Gary's blog for couples and parents plus resources for individuals, leaders and churches.

Tuesday, October 6, 2009

Simple May Be Better

Jackie and I were flying back and forth to the Midwest last week. We usually bring things to read on the plane and I was reading a book that discussed how if churches were to intentionally become simpler they would perhaps actually accomplish more. However, at one point in the flight I looked up to also see a man near me reading a book called The 36 Hour Day.

I thought, "What a contrast!" A simpler life vs adding even more hours to our day so to speak. Hmm. . . I decided right then that I really don't want to have a 36 hour day. My twenty-four hour one is quite long enough thank you.

I wonder how many families wish they could pack just a little more into each day. And would it help? I'm not sure it would. Have we simply added more activity to our lives but less meaning and significance? Will we say ten to fifteen years from now, "Gee, I wish we would have been busier!" I doubt it.

My hunch is that many of us will be lamenting that there was too much time spent in the car going from place to place and not enough time looking each other in the eye, playing together or simply talking about life. I have a feeling we'll wonder where the time went and then wish we had stopped and just done nothing a little bit more, which would actually be doing something important.

We need time to connect again. No, I'm not suggesting we go back to the 1800's. We can't. And we shouldn't. We live today and must try to live life to the fullest in that context. However, what if all of our activity isn't really where true life can be found? What if simpler were better in some ways?

Of course there is no one template on time that will fit every home and family. We have different numbers of children, unique interests and varying job and school demands. However, have we ever compared our goals and real dreams for our marriages and children with the actual time we give towards their fulfillment?

For example, if you as a married couple want your marriage to become more intimate in body, soul and spirit, where you don't just live together but grow together, then ask yourself, "How much time in a week do we give to that goal?" When do you seriously talk, do you have time to enjoy one another physically, do you have fun together, do you think about spiritual things?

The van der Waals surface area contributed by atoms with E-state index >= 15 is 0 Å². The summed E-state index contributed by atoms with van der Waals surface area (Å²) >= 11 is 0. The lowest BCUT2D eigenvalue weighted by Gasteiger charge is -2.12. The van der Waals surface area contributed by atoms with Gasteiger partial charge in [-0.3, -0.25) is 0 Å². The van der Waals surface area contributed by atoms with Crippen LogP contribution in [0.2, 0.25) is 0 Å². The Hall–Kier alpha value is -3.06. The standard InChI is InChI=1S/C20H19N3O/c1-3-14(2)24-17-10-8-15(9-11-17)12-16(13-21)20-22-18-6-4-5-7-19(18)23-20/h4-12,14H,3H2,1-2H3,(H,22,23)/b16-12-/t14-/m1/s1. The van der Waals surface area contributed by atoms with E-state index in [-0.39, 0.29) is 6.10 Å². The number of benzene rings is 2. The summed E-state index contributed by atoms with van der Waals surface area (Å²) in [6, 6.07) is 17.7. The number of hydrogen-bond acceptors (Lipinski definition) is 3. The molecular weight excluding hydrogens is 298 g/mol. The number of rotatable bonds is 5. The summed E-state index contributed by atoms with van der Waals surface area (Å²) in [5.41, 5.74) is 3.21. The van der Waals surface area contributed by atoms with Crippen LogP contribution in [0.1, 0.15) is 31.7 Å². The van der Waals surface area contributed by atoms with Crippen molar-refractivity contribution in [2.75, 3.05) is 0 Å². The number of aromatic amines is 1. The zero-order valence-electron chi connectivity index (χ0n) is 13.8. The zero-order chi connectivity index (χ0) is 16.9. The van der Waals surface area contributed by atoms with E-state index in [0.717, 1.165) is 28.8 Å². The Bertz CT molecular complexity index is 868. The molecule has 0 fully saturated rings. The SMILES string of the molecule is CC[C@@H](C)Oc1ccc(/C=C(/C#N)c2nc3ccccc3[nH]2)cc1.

If you can't come up with many ways to answer those questions you probably need to re-arrange some things in your schedule, quit some others and figure out how you're going to become more intimate.

Or if as parents, you want your kids to enjoy time as a family, learn about spiritual things, remember some special moments you enjoyed together and the like, ask yourself, "Does our schedule encourage those things or take away from them?" Do our kids need to be in all the activities they're in, do we need to work as much as we do, are we ever intentional about reaching these goals or do we just expect them to happen?

When our son Tim was in the 8th grade, we were given an opportunity to spend a week in Colorado. It was around that time that I suddenly realized that he was only going to be actively in our home for another five years or so. And while we'd done some good things, I think, as parents and certainly spent time together I decided that I needed to consider doing something with him that he would never forget.

So that summer in Colorado we climbed our first 14er (a mountain over 14,000' of which there are fifty -two in Colorado). It was challenging, dangerous at times, but a blast. I'll never forget it and neither will he. I committed to doing three mountains like that before he graduated from high school. And you know what? We did four and at least one since then, including our last with him, his wife and my daughter. I'm so glad we decided to be intentional rather than just hoping it would happen.

To do that however, we had to simplify in some other areas. We had to decide to give up some other activities that the kids could have done, some other personal pursuits and work commitments that we could have taken on so that we could reach that intentional goal to do something special together.

I challenge you as married couples or parents to do the same. Your goals and ways of reaching them don't need to be the same as ours or anyone else's but you'll be glad you slowed down and focused on what really matters.
Gary Sinclair Writer | Speaker | Leader

Gary is currently a consultant, teacher, speaker and chaplain providing resources for families, leaders and churches.

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